I’ve never really been a fan of Nick Fury. He seems like a jerk in the old comics. He is cool now, because Samuel L. Jackson is cool, but if anything he seems like more of a jerk. But I’m kind of fond of the Nick Fury “Life Model Decoy.” He’s still jerkish, but has just a little hint of ennui to him. Plus, he likes beer. A lot. Apparently, S.H.I.E.L.D makes life model decoys of everyone, including their commander, just in case, because what could possibly go wrong? Nick Fury’s brother Jake “Scorpio” Fury is bitter and having an excellently Seventies Marvel Mid-Life Crisis. So he becomes a supervillain and starts literally making friends, each of which he names after a sign of the zodiac, ’cause he’s hip, kids. But he also acquires a life model decoy of his brother from S.H.I.E.L.D. (i.e., from his brother) to help him in his even scheme to kidnap Jack Norriss, Nighthawk Kyle Richmond and Moon Knight and drink beers with them. Scorpion tells his robot brother, “Now, it is time for you to collect Jack Norriss from those unwitting fools! Pick up some beer on the way over, too–I don’t want our hostage going thirsty!”
Fury does pick up beer. Then watches as Scorpio shows Norris his terrific pad and tries to kill Moon Knight (after giving Moon Knight a beer). Seriously, a lot of beers. Mostly Schlitz.
This Gigantic Doom (Charles Soule, Javier Pulido & Kevin Wada. She-Hulk #4. Marvel, 2014)
When She-Hulk infiltrates Victor von Doom’s castle outside his capital city, Doomstadt*, she is confronted by a giant Doombot. Doom, like S.H.I.E.L.D. and the Tanaka Corporation, enjoys building robots that look like people. But he’s a little more honest, I think, and makes all his doombots look like him. Most of them are human-sized, but This Gigantic Doombot is kaiju-sized and kind of adorable. So, as with Mod Gorilla Boss, I present this panel as another demonstration of all that is good with comics. I love you, This Gigantic Doombot.
X9 (Samurai Jack).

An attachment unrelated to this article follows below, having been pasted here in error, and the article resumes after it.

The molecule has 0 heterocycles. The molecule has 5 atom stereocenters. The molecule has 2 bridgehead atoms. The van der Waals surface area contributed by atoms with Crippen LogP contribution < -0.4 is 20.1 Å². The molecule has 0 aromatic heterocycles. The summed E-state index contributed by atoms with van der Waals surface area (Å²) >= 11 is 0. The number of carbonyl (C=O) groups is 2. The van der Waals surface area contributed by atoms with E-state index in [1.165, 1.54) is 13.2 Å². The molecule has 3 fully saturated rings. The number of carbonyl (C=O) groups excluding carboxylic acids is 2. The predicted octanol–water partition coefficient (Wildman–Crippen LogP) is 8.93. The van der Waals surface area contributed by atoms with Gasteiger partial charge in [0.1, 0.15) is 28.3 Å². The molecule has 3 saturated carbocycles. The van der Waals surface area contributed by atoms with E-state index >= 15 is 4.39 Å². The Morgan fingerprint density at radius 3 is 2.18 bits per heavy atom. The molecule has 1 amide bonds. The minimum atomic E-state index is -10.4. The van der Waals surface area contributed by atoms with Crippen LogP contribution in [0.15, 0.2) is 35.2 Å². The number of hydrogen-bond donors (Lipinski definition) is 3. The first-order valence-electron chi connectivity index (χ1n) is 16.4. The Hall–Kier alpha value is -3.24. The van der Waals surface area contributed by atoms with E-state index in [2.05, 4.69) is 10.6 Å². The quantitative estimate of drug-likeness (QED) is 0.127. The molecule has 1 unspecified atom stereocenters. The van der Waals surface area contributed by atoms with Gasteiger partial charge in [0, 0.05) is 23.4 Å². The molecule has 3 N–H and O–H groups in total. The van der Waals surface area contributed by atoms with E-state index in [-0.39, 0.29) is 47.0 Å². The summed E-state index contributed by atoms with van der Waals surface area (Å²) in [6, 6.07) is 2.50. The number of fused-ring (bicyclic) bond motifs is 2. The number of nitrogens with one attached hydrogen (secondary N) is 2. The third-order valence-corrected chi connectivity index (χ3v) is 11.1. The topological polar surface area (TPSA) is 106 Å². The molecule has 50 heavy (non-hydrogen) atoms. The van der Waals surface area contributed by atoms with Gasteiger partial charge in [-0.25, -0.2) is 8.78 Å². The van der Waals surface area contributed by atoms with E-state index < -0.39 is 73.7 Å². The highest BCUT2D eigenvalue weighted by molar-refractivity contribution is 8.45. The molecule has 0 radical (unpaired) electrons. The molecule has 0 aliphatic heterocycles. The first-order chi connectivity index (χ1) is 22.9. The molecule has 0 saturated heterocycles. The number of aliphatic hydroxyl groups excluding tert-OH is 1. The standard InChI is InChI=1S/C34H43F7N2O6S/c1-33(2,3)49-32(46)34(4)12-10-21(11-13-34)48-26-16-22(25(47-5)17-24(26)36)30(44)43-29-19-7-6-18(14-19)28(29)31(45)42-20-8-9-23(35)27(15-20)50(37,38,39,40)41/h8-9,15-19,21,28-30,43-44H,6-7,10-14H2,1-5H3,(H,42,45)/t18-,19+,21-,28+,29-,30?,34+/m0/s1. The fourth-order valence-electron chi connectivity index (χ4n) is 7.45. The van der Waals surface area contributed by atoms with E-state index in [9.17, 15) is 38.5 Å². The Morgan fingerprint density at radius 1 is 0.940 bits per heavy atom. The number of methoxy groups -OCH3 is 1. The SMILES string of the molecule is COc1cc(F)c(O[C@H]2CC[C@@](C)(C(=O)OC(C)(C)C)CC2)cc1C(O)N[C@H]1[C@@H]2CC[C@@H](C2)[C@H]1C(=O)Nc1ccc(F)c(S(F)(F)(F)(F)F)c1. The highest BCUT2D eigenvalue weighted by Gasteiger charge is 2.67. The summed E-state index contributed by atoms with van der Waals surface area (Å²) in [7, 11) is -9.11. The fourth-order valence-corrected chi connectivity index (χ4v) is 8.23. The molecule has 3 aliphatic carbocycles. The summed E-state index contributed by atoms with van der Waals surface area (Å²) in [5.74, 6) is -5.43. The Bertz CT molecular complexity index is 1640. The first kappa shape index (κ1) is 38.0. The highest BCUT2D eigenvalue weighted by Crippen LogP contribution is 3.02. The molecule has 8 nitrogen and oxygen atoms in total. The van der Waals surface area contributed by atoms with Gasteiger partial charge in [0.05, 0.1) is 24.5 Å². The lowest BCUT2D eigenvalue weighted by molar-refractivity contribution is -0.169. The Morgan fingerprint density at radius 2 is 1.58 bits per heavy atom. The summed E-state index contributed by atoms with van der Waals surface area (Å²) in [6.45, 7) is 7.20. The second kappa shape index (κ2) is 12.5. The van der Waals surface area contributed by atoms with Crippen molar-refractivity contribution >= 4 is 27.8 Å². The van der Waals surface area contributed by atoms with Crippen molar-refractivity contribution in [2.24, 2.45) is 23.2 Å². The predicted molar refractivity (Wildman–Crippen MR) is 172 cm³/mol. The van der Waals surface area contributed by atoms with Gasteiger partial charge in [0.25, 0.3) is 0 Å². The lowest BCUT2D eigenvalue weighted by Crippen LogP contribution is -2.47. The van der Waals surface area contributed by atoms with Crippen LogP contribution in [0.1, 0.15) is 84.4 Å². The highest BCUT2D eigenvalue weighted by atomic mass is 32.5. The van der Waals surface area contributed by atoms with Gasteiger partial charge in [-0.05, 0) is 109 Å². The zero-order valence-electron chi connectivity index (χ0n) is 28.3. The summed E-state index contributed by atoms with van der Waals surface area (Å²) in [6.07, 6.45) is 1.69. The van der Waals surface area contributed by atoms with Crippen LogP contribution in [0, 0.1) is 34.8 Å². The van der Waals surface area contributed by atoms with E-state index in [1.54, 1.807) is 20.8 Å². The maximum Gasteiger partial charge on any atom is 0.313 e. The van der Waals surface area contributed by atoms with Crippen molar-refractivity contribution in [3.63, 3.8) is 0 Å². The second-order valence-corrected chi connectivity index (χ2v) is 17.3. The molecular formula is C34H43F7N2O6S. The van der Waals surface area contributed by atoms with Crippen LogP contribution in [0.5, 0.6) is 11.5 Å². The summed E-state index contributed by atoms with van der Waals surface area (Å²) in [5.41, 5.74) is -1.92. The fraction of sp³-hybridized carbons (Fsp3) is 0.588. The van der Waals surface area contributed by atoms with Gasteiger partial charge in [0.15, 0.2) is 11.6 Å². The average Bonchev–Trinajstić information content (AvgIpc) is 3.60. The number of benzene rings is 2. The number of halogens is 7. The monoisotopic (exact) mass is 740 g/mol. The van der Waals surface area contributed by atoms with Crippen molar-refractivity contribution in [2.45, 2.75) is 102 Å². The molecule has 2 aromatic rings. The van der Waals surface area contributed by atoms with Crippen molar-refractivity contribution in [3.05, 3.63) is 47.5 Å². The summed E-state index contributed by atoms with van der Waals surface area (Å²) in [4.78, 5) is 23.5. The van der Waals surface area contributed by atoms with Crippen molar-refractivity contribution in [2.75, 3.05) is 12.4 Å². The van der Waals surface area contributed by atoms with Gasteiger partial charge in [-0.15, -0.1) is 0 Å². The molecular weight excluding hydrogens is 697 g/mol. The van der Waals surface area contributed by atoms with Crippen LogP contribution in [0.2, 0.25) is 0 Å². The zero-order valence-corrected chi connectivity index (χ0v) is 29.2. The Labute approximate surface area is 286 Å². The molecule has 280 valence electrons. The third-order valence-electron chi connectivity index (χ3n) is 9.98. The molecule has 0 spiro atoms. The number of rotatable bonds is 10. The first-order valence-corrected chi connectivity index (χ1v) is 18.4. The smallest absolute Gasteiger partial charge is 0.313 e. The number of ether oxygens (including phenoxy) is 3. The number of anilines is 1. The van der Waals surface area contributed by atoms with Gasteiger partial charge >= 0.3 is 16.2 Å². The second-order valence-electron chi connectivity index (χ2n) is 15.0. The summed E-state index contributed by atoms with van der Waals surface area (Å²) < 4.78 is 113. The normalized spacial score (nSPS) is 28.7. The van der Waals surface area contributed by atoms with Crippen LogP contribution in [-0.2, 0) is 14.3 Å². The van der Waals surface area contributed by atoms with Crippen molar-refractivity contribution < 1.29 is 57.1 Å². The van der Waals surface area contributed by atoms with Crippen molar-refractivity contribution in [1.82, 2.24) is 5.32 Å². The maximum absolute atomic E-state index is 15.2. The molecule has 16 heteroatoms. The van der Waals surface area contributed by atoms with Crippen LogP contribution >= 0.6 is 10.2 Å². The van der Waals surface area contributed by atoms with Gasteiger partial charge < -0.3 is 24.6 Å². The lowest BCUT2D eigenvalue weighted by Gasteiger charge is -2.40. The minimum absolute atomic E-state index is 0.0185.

X9 is another sad robot in the rain, another robotic assassin. X9 works for Aku and he’s been hired to take out Samurai Jack. He doesn’t like his job anymore, but unlike AG-37, he can’t get out of the hitman business. He sits in his car the rain and talks to his dog, Lulu, sweet thing. He’s very 1940s noir, with a narration and a fedora, jazz and sadness and one good thing in his life. And it makes a kind of sense, because he has the same code name as Secret Agent X-9, a comic book character created by Alex Raymond and initially written by Dashiell Hammett. (I wrote a bit about him here, in one of my first pieces at the Cultural Gutter). X-9 was a secret agent who posed as a private detective. The strip ran from 1934 till 1996. X9 became a popular anthology comic book in Sweden, and Corrigan shared stories with the Phantom and Modesty Blaise. And there was a 1945 film serial starring Lloyd Bridges as Phil Corrigan as Secret Agent X-9. Secret Agent X-9 has gone through some changes, but his life isn’t as tragic as X-9’s.
*“Doomstadt” is fun to say.
Carol Borden is still pained by calling apes, “monkeys,” but it works in this piece, so she’ll just go with it and hope that in the end the non-human apes forgive her. Also, please consider donating to the Cultural Gutter’s fundraiser, Gutterthon 2015, aka, “Naked Gutterthon.” There’s only a little over a week left. You contribution helps us keep our commitment to paying writers and supports thoughtful writing about disreputable art. And we have some sweet perks.
This piece was originally published by The Cultural Gutter on Aug, 27, 2015.